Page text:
Tuesday, April 20, 2010

Honey Boosts Healing, Cuts Costs for Uninsured Wound Patients

Study Suggests Treating Wounds with Patented Medical Honey Dressing Makes Healing Affordable for Uninsured Patient Population

Newswise, 4/17/2010 — Using a particular brand of medical honey dressing may be a safe, effective and low-cost method of treating chronic, non-healing wounds in indigent patients, according to a poster presented at the Symposium on Advanced Wound Care (SAWC) and the Wound Healing Society (WHS), an international conference drawing clinicians from all over the globe, which was held April 17-20 in Orlando.

Registered nurses Diane Maggio RN, BSN, CRRN, CWON and Laverne Graves, RN, BSN, CWS, from the AtlantiCare Regional Medical Center in Pomona, NJ identified several challenges when treating indigent patients at the outpatient wound clinic. They include poor patient compliance, multiple wound types, lack of finances, multiple health issues, and poor personal hygiene.

They embarked on a small evidence-based practice study to investigate whether Derma Sciences’ MEDIHONEY® dressings, a unique key line of products whose active ingredient is medical-grade active Leptospermum honey (ALH), indigenous to New Zealand, would serve as a safe, effective, cost-efficient, user-friendly, moist wound healing dressing for use in this group of patients. They evaluated MEDIHONEY’s effectiveness in wounds and burns. The nurses incorporated MEDIHONEY as first-line therapy to not only clean the wound (debridement) but to also provide antimicrobial protection and healing. Princeton-based Derma Sciences, Inc. owns the global rights to MEDIHONEY…

Several patients seen in the study’s indigent outpatient wound clinic who presented with chronic, non-healing wounds were chosen to receive the MEDIHONEY dressings. After cleansing the wound, an appropriate MEDIHONEY dressing (honey impregnated calcium alginate for heavy exudates, honeycolloid or honey paste for light to moderate exudates) was applied and covered with a cover dressing. In their first case, they observed an obese 51-year-old male landscaper affected by diabetes, with a one-and-a-half-year-old ulcer on the bottom of his feet. Previous treatment included hydrogel, silver dressings, cadexomer matrix dressings, compression wraps, off-loading shoes and weekly debridement. A dressing was needed to manage exudate, prepare the wound bed and promote moist wound healing. After six months of unsuccessfuly healing this wound, the study authors tried MEDIHONEY’s calcium alginate bandage, covered with an absorbent foam and transparent film every other day. Complete healing was achieved after a few weeks on MEDIHONEY therapy.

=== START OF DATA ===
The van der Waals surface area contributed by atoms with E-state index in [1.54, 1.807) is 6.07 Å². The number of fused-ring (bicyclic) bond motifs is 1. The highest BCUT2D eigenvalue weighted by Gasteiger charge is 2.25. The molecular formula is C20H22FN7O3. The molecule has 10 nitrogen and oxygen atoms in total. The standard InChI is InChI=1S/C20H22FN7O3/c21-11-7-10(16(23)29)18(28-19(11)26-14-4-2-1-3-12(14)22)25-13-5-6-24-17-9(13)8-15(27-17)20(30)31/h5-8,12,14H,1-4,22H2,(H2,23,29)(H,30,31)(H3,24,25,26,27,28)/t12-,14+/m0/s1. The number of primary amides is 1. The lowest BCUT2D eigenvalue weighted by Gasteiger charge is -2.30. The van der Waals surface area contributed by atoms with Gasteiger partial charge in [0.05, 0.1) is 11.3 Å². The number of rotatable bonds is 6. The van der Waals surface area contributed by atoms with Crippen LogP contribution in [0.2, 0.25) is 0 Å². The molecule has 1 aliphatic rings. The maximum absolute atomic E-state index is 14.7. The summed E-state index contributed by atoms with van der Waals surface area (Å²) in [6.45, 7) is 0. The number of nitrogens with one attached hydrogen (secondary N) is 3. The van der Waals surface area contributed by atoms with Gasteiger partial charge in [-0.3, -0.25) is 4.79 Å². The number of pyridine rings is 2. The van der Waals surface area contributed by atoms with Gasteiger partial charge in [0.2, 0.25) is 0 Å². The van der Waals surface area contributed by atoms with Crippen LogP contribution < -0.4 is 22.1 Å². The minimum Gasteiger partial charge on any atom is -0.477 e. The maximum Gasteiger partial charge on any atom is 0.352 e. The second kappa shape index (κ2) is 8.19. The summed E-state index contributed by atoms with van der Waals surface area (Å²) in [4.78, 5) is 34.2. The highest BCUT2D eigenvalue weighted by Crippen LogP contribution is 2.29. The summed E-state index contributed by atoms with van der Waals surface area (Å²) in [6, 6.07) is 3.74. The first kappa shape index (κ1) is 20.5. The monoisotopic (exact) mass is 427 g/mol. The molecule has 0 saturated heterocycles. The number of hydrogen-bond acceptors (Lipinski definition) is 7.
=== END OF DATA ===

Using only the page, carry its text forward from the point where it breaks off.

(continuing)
In the case of a 66-year-old male with diabetes, who suffered from venous stasis ulcers and poorly controlled blood sugars, the challenge was to treat five infected, foul-smelling, heavily draining wounds on both legs. Prior treatment included compression bandaging. The nurses noted that excessive exudate and malodor were offensive to everyone in the outpatient wound center. A MEDIHONEY dressing was used to decrease the exudates and malodor, and helped prepare the wound bed and promote moist wound healing. The nurses applied a MEDIHONEY calcium alginate dressing, covered with an absorbent foam dressing, and covered with multilayer compression bandages once weekly. “The odor was immediately eradicated,” noted Maggio in the poster. “The exudates and wound size gradually decreased. By week 16 the wounds [were] well on the way to healing. The patient and staff [were] pleased with ease of use, odor management and wound healing.”

A second patient was a 49-year-old female with a hernia repair that resulted in a open wound that would not heal. The patient had been previously treated with negative pressure wound therapy (NPWT) while hospitalized. In preparation for discharge, the NPWT was to be discontinued and an antimicrobial dressing was needed to prevent infection of the exposed mesh. The nurses applied MEDIHONEY’s ALH paste along with an ALH-impregnated calcium alginate dressing and an absorbent cover dressing. The dressing was changed every other day. As Nurse Maggio notes, the wound gradually decreased in size. During week 18, surgical debridement with mesh removal was performed. The patient remained infection- free and the wound had almost completely healed by week 28.

The last patient in the study was a 50-year-old healthy male with no diseases but who had sustained a traumatic injury to the dorsal surface of his foot, resulting in an exposed tendon. Previous treatment included daily application of a papain-urea-chlorphyliin enzymatic debriding agent with a gauze dressing. The wound was surrounded by erythema and debridement of necrotic tissue was slow. The MEDIHONEY dressings decreased redness, and prepared the wound bed and promote moist wound healing, noted the nurses.

The authors concluded that integrating MEDIHONEY into the wound care formulary of their indigent outpatient wound care clinic has not only improved healing outcomes but also decreased costs by eliminating the need for enzymatic debriding agents and multitple dressing types. “The dressings have enabled patients to participate easily in their own care, thus improving compliance for a variety of wound types. The antimicrobial effect may have prevented infection in several wounds,” noted the authors…

No comments: